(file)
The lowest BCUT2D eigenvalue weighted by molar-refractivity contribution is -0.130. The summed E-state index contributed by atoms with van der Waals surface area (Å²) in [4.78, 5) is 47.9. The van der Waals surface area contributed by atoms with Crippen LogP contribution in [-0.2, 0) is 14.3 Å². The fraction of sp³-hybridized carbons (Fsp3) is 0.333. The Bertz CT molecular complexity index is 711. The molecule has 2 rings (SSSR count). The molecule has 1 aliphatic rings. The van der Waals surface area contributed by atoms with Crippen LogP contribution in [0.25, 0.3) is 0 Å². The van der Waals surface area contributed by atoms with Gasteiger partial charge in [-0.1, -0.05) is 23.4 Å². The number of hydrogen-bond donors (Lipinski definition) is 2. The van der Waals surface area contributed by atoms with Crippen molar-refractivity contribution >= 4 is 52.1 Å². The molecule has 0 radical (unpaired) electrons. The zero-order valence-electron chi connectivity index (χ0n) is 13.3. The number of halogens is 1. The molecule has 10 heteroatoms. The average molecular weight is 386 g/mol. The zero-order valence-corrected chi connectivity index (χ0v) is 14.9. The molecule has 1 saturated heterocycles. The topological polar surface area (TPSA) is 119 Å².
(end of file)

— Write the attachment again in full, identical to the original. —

The lowest BCUT2D eigenvalue weighted by molar-refractivity contribution is -0.130. The summed E-state index contributed by atoms with van der Waals surface area (Å²) in [4.78, 5) is 47.9. The van der Waals surface area contributed by atoms with Crippen LogP contribution in [-0.2, 0) is 14.3 Å². The fraction of sp³-hybridized carbons (Fsp3) is 0.333. The Bertz CT molecular complexity index is 711. The molecule has 2 rings (SSSR count). The molecule has 1 aliphatic rings. The van der Waals surface area contributed by atoms with Crippen LogP contribution in [0.25, 0.3) is 0 Å². The van der Waals surface area contributed by atoms with Gasteiger partial charge in [-0.1, -0.05) is 23.4 Å². The number of hydrogen-bond donors (Lipinski definition) is 2. The van der Waals surface area contributed by atoms with Crippen molar-refractivity contribution >= 4 is 52.1 Å². The molecule has 0 radical (unpaired) electrons. The zero-order valence-electron chi connectivity index (χ0n) is 13.3. The number of halogens is 1. The molecule has 10 heteroatoms. The average molecular weight is 386 g/mol. The zero-order valence-corrected chi connectivity index (χ0v) is 14.9. The molecule has 1 saturated heterocycles. The topological polar surface area (TPSA) is 119 Å².